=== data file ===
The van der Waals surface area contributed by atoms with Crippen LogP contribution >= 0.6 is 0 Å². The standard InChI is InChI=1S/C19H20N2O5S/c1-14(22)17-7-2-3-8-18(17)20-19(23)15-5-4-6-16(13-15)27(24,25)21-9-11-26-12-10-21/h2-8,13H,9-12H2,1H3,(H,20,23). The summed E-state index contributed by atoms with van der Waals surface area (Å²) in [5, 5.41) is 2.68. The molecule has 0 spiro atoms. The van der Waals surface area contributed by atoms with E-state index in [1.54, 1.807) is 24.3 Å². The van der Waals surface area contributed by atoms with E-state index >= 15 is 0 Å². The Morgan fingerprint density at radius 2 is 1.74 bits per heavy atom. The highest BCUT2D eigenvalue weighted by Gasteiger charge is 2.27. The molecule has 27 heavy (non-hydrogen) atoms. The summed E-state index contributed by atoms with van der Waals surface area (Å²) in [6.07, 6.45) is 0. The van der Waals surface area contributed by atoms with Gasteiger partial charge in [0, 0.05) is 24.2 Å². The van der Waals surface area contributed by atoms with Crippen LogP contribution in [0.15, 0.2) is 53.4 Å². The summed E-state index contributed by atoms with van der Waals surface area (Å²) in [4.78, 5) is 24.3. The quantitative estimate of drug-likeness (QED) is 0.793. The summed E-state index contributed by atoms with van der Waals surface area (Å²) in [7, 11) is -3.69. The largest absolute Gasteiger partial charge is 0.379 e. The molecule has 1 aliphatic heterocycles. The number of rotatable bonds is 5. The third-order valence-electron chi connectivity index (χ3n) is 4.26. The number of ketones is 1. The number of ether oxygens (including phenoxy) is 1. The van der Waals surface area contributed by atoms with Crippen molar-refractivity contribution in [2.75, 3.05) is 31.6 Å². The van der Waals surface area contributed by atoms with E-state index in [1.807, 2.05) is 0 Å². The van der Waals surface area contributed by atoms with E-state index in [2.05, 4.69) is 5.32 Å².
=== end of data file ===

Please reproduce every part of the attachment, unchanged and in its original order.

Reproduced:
The van der Waals surface area contributed by atoms with Crippen LogP contribution >= 0.6 is 0 Å². The standard InChI is InChI=1S/C19H20N2O5S/c1-14(22)17-7-2-3-8-18(17)20-19(23)15-5-4-6-16(13-15)27(24,25)21-9-11-26-12-10-21/h2-8,13H,9-12H2,1H3,(H,20,23). The summed E-state index contributed by atoms with van der Waals surface area (Å²) in [5, 5.41) is 2.68. The molecule has 0 spiro atoms. The van der Waals surface area contributed by atoms with E-state index in [1.54, 1.807) is 24.3 Å². The van der Waals surface area contributed by atoms with E-state index >= 15 is 0 Å². The Morgan fingerprint density at radius 2 is 1.74 bits per heavy atom. The highest BCUT2D eigenvalue weighted by Gasteiger charge is 2.27. The molecule has 27 heavy (non-hydrogen) atoms. The summed E-state index contributed by atoms with van der Waals surface area (Å²) in [6.07, 6.45) is 0. The van der Waals surface area contributed by atoms with Gasteiger partial charge in [0, 0.05) is 24.2 Å². The van der Waals surface area contributed by atoms with Crippen LogP contribution in [0.15, 0.2) is 53.4 Å². The summed E-state index contributed by atoms with van der Waals surface area (Å²) in [4.78, 5) is 24.3. The quantitative estimate of drug-likeness (QED) is 0.793. The summed E-state index contributed by atoms with van der Waals surface area (Å²) in [7, 11) is -3.69. The largest absolute Gasteiger partial charge is 0.379 e. The molecule has 1 aliphatic heterocycles. The number of rotatable bonds is 5. The third-order valence-electron chi connectivity index (χ3n) is 4.26. The number of ketones is 1. The number of ether oxygens (including phenoxy) is 1. The van der Waals surface area contributed by atoms with Crippen molar-refractivity contribution in [2.75, 3.05) is 31.6 Å². The van der Waals surface area contributed by atoms with E-state index in [1.807, 2.05) is 0 Å². The van der Waals surface area contributed by atoms with E-state index in [2.05, 4.69) is 5.32 Å².